Today, I hear people exhort college students to avoid the private economy and to go into public service in order to better help others. Yet, Almanzo's mother exhorts him to avoid the private economy and to remain on the farm because, in the private economy, he would be forced to help others and would lose his independence.
If you google this passage, you will generally find people applauding Almanzo's mother and bemoaning the direction we have traveled since then. To the contrary, I think Almanzo's mother's position highlights the moral progress we have made. But, then, I also must confess that we are much less free, in a sense, than Almanzo was, and we are better for it, even as the extension of cooperation and dependency to an unfathomable breadth creates stress for our senses of self and of safety. There is, unfortunately, no settled ground on which our human nature can rest.
I especially like Almanzo's response to the dilemma, which also seems to shine a light on the human condition. To paraphrase: "So, Almanzo, do you want progress or independence?" "Really, Dad? I can choose what I want?" "Yes, Almanzo. What do you want?" "I want a horse!"
From "Farmer Boy":
Father told her that Mr. Paddock wanted to take Almanzo as an apprentice.
Mother's brown eyes snapped, and her cheeks turned as red as her red wool dress. She laid down her knife and fork.
"I never heard of such a thing!" she said. "Well, the sooner Mr. Paddock gets that out of his head, the better! I hope you gave him a piece of your mind! Why on earth, I'd like to know should Almanzo live in town at the beck and call of every Tom, Dick and Harry?"
"Paddock makes good money," said Father. "I guess if truth were told, he banks more money every year than I do. He looks on it as a good opening for the boy."
"Well!" Mother snapped. She was all ruffled, like an angry hen. "A pretty pass the world's coming to, if any man thinks it's a step up in the world to leave a good farm and go to town!" How does Mr. Paddock make his money, if it isn't catering to us?" I guess if he didn't make wagons to suit farmers, he wouldn't last long!"
"That's true enough," said Father. "But--"
"There's no 'but' about it!" Mother said. "Oh, it's bad enough to see Royal come down to being nothing but a storekeeper! Maybe he'll make money, but he'll never be the man you are. Truckling to the people for his living, all his days -- He'll never be able to call his soul his own."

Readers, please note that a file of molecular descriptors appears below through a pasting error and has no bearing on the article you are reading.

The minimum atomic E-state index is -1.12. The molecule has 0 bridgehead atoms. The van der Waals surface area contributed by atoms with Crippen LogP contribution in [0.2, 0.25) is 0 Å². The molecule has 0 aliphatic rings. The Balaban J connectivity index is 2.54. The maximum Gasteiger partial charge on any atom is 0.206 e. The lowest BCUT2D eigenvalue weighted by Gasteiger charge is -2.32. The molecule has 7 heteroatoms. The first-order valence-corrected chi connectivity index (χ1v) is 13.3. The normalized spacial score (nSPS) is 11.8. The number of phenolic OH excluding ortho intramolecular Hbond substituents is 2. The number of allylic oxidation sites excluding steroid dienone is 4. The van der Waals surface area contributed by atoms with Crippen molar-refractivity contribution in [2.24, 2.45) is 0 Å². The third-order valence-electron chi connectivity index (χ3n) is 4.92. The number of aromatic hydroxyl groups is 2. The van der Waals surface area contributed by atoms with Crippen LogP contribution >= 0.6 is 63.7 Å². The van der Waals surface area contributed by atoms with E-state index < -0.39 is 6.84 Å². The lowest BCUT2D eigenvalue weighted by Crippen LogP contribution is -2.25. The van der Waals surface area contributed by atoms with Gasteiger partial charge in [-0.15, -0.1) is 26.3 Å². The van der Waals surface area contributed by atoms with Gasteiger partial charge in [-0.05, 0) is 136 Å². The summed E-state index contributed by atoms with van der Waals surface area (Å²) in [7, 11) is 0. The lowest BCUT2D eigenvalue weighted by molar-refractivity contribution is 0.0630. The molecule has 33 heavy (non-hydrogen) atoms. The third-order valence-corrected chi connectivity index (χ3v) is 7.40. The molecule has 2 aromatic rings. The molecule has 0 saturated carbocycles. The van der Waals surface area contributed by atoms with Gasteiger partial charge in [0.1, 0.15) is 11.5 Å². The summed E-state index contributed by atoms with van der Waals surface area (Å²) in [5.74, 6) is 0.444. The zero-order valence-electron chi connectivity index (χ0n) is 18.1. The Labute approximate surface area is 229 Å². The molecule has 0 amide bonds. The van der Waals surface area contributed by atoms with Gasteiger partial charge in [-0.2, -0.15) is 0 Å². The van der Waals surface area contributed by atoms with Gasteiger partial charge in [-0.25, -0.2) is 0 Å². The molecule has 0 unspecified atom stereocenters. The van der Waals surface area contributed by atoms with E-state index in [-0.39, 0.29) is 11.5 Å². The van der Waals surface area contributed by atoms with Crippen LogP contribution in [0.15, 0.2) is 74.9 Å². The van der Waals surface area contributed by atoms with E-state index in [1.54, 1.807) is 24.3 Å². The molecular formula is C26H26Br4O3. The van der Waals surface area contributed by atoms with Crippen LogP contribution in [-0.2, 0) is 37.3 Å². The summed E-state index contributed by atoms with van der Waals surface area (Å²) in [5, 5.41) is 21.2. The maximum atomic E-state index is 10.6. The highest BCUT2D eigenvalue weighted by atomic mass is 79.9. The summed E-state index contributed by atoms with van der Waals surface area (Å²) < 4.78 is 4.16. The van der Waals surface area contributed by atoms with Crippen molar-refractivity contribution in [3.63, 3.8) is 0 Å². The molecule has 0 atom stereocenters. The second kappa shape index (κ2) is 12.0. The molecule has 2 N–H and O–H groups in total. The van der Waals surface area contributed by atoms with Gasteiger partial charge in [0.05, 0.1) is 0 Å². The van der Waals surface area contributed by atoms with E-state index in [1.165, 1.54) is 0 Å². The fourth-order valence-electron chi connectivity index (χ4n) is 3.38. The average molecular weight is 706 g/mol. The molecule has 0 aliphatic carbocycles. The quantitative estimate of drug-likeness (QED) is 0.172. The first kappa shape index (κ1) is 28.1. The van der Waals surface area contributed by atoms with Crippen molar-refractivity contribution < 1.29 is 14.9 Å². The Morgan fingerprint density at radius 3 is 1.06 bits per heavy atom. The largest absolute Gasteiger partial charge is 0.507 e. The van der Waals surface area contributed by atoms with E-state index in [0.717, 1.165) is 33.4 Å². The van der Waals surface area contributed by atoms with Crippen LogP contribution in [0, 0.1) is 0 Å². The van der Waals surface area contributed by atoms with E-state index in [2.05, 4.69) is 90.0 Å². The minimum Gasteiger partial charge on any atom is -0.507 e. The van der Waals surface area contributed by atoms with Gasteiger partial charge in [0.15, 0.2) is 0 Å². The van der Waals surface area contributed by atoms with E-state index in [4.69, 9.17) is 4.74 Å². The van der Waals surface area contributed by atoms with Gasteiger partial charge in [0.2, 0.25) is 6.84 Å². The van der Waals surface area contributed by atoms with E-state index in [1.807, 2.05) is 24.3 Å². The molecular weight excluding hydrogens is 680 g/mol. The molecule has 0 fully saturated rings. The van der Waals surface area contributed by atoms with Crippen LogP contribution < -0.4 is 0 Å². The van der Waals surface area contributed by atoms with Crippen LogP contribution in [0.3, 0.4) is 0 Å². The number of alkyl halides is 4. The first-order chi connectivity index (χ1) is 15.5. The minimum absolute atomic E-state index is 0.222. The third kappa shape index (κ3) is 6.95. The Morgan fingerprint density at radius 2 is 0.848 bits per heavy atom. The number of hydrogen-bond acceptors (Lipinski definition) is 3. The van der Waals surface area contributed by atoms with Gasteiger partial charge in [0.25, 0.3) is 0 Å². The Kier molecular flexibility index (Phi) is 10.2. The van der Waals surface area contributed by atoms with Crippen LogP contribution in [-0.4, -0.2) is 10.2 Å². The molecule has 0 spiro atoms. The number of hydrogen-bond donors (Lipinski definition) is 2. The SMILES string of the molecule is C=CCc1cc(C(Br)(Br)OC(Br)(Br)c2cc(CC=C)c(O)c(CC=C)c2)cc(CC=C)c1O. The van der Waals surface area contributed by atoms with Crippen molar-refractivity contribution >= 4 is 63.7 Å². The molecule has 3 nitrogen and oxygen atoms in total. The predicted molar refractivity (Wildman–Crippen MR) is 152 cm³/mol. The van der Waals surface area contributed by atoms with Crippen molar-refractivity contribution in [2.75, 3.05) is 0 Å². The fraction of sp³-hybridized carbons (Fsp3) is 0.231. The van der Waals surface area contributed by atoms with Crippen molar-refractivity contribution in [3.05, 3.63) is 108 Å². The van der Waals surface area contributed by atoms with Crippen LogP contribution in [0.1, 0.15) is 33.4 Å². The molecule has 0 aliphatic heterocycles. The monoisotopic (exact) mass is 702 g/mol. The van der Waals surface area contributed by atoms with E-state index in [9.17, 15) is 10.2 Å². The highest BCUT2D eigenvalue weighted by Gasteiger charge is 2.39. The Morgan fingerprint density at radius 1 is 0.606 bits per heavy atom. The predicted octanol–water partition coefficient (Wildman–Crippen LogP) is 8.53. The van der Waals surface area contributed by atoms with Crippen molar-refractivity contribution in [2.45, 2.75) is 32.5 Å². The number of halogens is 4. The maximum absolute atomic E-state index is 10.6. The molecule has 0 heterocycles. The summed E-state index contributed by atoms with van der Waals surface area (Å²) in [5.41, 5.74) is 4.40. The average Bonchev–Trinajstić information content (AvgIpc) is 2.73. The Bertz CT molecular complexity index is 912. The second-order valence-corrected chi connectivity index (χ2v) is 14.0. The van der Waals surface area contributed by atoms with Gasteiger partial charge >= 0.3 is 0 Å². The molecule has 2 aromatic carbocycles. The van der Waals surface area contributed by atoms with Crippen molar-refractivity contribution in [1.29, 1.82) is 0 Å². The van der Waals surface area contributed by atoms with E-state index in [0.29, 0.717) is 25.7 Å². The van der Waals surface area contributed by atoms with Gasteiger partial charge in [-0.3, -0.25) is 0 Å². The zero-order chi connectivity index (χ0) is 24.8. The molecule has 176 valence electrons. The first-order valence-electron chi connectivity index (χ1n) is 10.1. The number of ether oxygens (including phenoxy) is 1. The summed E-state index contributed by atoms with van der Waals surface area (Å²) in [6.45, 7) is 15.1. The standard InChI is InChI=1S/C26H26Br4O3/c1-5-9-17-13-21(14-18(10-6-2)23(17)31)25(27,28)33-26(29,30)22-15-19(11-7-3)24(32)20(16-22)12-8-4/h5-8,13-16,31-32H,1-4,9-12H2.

For a minute Almanzo wondered if Mother was going to cry.
"There, there," Father said, sadly. "Don't take it too much to heart. Maybe it's all for the best, somehow."
"I won't have Almanzo going the same way!"
Mother cried. "I won't have it, you hear me?"
"I feel the same way you do," said Father. "But the boy'll have to decide. We can keep him here on the farm by law till he's twenty-one, but it won't do any good if he's wanting to go. No. If Almanzo feels the way Royal does, we better apprentice him to Paddock while he's young enough."...
..."He's too young to know his own mind," Mother objected.
Almanzo took another big mouthful of pie. He could not speak till he was spoken to, but he thought to himself that he was old enough to know he'd rather be like Father then like anybody else. He did not want to be like Mr. Paddock, even. Mr. Paddock had to please a mean man like Mr. Thompson, or lose the sale of a wagon. Father was free and independent; if he went out of his way to please anybody, it was because he wanted to.
Suddenly he realized that Father had spoken to him. He swallowed, and almost choked on pie. "Yes, Father," he said.
Father was looking solemn. "Son", he said, "you heard what Paddock said about you being apprentice to him?"
"What do you say about it?"
Almanzo didn't exactly know what to say. He hadn't supposed he could say anything. He would have to do whatever Father said.
"Well, son you think about it," said Father. "I want you should make up your own mind. With Paddock, you'd have an easy life, in some ways. You wouldn't be out in all kinds of weather. Cold winter nights, you could lie snug, in bed and not worry about young stock freezing. Rain or shine, wind or snow, you'd be under shelter. You'd be shut up, inside walls. Likely you'd always have plenty to eat and wear and money in the bank."
"James!" Mother said.
"That's the truth, and we must be fair about it," Father answered. "But there's the other side, too, Almanzo. You'd have to depend on other folks, son, in town. Everything you got, you'd get from other folks.
"A farmer depends on himself, and the land and the weather. If you're a farmer, you raise what you eat, you raise what you wear, and you keep warm with wood out of your own timber. You work hard, but you work as you please, and no man can tell you to go or come. You'll be free and independent, son, on a farm."
Almanzo squirmed. Father was looking at him too hard, and so was Mother. Almanzo did not want to live inside walls and please people he didn't like, and never have horses and cows and fields. He wanted to be just like Father. But he didn't want to say so.
"You take your time, son. Think it over," Father said. "You make up your mind what you want."
"Father!" Almanzo exclaimed.
"Can I? Can I really tell you what I want?"
"Yes, son," Father encouraged him.
"I want a colt," Almanzo said....
..."If it's a colt you want, I'll give you Starlight."
"Father!" Almanzo gasped. "For my very own?"
"Yes, son. You can break him, and drive him, and when he's a four-year-old you can sell him or keep him, just as you want to. We'll take him out on a rope, first thing tomorrow morning, and you can begin to gentle him."